Up until a decade ago, you couldn’t learn about the world's second-largest Jewish community, the US Jewish community, in any Israeli academic institution. Ten years ago, the Ruderman Program for American Jewish Studies was established at the University of Haifa and since then, hundreds of MA graduates are either working in the Israel-Diaspora sphere or telling the story of American Jews in a wide range of Israeli sectors.
“The Ruderman Program for American Jewish Studies was an initiative of Jay and Shira Ruderman and Prof. Gur Alroey who came up with the idea,” Dr. David Barak-Gorodetsky, head of the program, told The Jerusalem Post this week in honor of its tenth anniversary.
“The program was born since unfortunately American Judaism was not recognized by Israelis and definitely not taught in the education system, even though it is the second largest Jewish community in the world,” Barak-Gorodetsky said.
“The program was born since unfortunately American Judaism was not recognized by Israelis and definitely not taught in the education system, even though it is the second largest Jewish community in the world.”Prof. David Barak-Gorodetsky
According to Barak-Gorodetsky, “the program has been running for ten years and every year, another 25 graduates are integrated into different parts of Israeli society. In many situations, our alumni work in key positions in the field of Israel-Diaspora relations.”
Barak-Gorodetsky explained that from his perspective, the program has affected Israeli society and that there is a lot less ignorance towards American Jews as a result. “Israelis know a lot more today about American Jews than they did a decade ago, but at the same time, we are now at a point where the tension between the two communities is significant and central.”
Interestingly, for the first time since its establishment, this year, the American Jewish Studies program will not only teach its students about American Jews history and its current state, it will also try and offer solutions to the conflict between two of these communities. “We are currently directing the program to address the difficulty that exists between Israel and US Jews. We want to try and give students tools to try and promote solutions between both sides of this conflict.”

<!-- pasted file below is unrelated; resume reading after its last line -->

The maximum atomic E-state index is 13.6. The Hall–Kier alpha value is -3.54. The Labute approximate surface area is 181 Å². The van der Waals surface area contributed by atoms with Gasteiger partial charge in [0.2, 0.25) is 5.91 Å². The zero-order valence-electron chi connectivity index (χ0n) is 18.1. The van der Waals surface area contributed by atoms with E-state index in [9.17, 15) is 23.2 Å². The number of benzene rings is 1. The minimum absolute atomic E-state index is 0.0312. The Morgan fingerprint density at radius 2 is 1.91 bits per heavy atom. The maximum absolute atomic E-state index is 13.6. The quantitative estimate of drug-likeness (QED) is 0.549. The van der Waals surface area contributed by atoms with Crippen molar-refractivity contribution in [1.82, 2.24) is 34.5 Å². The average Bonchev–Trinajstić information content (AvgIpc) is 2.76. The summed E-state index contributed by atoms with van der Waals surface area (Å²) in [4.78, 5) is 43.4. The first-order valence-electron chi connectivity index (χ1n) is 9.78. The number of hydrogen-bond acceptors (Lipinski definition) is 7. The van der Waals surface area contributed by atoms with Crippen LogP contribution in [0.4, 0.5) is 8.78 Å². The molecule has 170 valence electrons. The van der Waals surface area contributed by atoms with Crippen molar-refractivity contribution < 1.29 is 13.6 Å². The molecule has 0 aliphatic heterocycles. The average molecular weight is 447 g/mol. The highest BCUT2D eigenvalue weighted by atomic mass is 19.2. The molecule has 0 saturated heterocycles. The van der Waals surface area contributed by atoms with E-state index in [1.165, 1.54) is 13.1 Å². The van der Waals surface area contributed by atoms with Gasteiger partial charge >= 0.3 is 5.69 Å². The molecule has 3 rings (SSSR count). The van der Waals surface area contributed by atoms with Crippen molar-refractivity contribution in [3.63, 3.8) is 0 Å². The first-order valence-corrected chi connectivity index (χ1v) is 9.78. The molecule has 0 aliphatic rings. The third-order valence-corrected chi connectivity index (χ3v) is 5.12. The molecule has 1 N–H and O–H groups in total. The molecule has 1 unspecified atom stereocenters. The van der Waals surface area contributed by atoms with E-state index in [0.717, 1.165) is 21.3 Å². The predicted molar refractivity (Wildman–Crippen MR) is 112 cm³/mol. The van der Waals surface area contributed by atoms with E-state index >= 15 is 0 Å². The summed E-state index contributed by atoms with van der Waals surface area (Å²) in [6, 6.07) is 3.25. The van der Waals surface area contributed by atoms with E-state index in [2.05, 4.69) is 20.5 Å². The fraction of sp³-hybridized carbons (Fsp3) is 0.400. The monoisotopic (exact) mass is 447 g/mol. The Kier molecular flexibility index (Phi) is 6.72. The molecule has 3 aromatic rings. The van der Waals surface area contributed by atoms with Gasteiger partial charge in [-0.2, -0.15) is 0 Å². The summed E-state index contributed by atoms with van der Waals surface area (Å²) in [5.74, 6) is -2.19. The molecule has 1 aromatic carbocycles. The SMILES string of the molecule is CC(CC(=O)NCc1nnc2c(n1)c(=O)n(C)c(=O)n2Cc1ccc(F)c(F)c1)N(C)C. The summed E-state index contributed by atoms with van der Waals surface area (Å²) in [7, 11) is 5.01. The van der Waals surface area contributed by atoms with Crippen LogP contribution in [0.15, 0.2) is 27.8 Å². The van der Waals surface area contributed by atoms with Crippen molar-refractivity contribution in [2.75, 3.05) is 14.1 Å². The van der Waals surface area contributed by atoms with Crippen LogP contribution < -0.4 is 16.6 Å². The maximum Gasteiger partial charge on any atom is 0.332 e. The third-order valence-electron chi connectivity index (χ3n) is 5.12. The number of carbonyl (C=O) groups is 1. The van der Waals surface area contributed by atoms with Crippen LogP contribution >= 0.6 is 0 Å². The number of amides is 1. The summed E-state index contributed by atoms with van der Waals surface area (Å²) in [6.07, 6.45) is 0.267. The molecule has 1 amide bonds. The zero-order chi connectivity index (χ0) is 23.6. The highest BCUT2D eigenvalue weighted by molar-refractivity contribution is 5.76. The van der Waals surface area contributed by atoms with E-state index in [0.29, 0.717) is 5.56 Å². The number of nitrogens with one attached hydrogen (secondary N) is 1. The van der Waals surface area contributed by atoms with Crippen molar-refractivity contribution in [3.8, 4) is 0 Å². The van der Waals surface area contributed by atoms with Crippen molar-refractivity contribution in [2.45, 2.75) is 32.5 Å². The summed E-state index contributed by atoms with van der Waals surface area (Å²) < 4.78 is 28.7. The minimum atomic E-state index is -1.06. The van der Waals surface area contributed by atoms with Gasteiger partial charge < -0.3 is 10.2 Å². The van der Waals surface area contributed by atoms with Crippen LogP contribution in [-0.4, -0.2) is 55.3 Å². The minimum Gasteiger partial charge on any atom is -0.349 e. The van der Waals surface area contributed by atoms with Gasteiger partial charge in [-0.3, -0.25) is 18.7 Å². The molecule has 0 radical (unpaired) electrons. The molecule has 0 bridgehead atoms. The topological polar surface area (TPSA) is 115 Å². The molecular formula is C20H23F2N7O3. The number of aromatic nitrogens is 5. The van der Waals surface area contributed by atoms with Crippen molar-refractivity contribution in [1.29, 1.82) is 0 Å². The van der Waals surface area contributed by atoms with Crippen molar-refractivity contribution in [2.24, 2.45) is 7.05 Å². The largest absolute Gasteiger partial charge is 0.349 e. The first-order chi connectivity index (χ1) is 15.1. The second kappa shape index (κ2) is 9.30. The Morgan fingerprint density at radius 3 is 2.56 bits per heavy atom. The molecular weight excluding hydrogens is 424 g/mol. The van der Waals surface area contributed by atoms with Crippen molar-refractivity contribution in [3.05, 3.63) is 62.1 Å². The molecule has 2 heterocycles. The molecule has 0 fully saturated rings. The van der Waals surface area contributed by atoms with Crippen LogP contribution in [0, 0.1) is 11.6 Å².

Barak-Gorodetsky explained that “Our assumption is that the ability to deal with the current situation is based on knowledge and we understand that it is lacking on both sides. Although US Jews know quite a bit about Israel, sometimes there is a certain bias. The goal is to give our students a complex academic understanding of the relationship.”
A complex academic understanding of Israel-US Jewish relations
Barak-Gorodetsky explained that he and his academic staff are therefore integrating more elements of sociology and anthropology to the studies. “We’re moving from a more historical focus and going to put a spotlight on many contemporary issues. This is reflected in our lectures and of course in our tour of the American Jewish communities at the end of the school year.”
The program includes a 10-day field trip to the United States. During the trip, students meet American Jewish students and Jewish leaders, visit various museums and attend lectures by prominent members of the local community..
Some of the alumni of the program include outgoing MK Shirly Pinto, chief operating officer of the Jewish Agency Yehuda Setton, journalists such as Idan Kveller (Army Radio) and Lital Shemesh (Channel 14), CEO of the Labor Party Eran Hermoni, CEO of the World Mizrachi Movement Rabbi Doron Perez and others.
Barak-Gorodetsky has been teaching in this program for the past 7 years and his specialty is the current religious streams of American Jewry. He shared that 7 years ago, a large percentage of the students came with very little background about American Jews, but that isn’t the case anymore. “Very few begin our program without any knowledge or background of American Jewry or religious streams. There is a deepening of the understanding of the need to get to know one another.” Another trend, according to Barak-Gorodetsky is the increase of students from the religious Zionist sector: “This sector has taken upon itself the role of an elitist group, serving and caring for the Jewish people - which emerges from their religious Zionist ideology and thought. There is a lot of interest from this sector.”
He added that there is less of a negative attitude towards progressive religious streams. “In the past, it was easier for students to speak critically about the Reform or Conservative movements. Today there is a certain understanding that arises, recognition of how significant the Jewish identity is for American Jews.” He asked to note that this isn’t “necessarily a discourse of acceptance,” but rather “an understanding that there is a partner on the other side that this issue is important to. Reform and Conservative Jews are less considered marginal and esoteric as they were when our program began.”
In addition to the master's degree, there are 12 students writing a doctorate on American Jewry and it is considered to be the largest group of academics in the world professing on this topic in one university.